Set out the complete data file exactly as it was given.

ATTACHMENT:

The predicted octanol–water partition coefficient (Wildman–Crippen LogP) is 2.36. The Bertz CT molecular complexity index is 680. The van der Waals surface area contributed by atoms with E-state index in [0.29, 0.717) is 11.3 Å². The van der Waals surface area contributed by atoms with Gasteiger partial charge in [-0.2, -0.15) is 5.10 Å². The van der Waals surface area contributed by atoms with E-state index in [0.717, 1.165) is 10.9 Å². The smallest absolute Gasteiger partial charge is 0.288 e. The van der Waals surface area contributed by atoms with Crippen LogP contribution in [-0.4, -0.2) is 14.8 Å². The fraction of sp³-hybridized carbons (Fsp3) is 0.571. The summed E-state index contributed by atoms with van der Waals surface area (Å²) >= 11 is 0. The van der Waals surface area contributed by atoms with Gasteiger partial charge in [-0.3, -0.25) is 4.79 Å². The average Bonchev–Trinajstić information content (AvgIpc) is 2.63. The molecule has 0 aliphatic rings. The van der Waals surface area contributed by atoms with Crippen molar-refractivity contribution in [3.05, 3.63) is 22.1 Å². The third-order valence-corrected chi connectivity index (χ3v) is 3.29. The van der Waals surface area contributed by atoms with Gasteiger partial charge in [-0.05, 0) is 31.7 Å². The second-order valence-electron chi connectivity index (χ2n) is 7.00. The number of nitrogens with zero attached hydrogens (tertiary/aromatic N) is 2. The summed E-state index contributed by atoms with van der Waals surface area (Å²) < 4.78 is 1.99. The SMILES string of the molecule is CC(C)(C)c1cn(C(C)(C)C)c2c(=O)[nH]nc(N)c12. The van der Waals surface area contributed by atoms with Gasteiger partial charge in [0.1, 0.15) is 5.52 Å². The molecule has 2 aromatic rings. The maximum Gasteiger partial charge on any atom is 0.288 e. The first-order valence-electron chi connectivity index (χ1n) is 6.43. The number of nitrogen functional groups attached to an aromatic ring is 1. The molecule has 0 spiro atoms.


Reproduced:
The predicted octanol–water partition coefficient (Wildman–Crippen LogP) is 2.36. The Bertz CT molecular complexity index is 680. The van der Waals surface area contributed by atoms with E-state index in [0.29, 0.717) is 11.3 Å². The van der Waals surface area contributed by atoms with Gasteiger partial charge in [-0.2, -0.15) is 5.10 Å². The van der Waals surface area contributed by atoms with E-state index in [0.717, 1.165) is 10.9 Å². The smallest absolute Gasteiger partial charge is 0.288 e. The van der Waals surface area contributed by atoms with Crippen LogP contribution in [-0.4, -0.2) is 14.8 Å². The fraction of sp³-hybridized carbons (Fsp3) is 0.571. The summed E-state index contributed by atoms with van der Waals surface area (Å²) >= 11 is 0. The van der Waals surface area contributed by atoms with Gasteiger partial charge in [-0.3, -0.25) is 4.79 Å². The average Bonchev–Trinajstić information content (AvgIpc) is 2.63. The molecule has 0 aliphatic rings. The van der Waals surface area contributed by atoms with Crippen molar-refractivity contribution in [3.05, 3.63) is 22.1 Å². The third-order valence-corrected chi connectivity index (χ3v) is 3.29. The van der Waals surface area contributed by atoms with Gasteiger partial charge in [-0.05, 0) is 31.7 Å². The second-order valence-electron chi connectivity index (χ2n) is 7.00. The number of nitrogens with zero attached hydrogens (tertiary/aromatic N) is 2. The summed E-state index contributed by atoms with van der Waals surface area (Å²) < 4.78 is 1.99. The SMILES string of the molecule is CC(C)(C)c1cn(C(C)(C)C)c2c(=O)[nH]nc(N)c12. The van der Waals surface area contributed by atoms with Gasteiger partial charge in [0.1, 0.15) is 5.52 Å². The molecule has 2 aromatic rings. The maximum Gasteiger partial charge on any atom is 0.288 e. The first-order valence-electron chi connectivity index (χ1n) is 6.43. The number of nitrogen functional groups attached to an aromatic ring is 1. The molecule has 0 spiro atoms.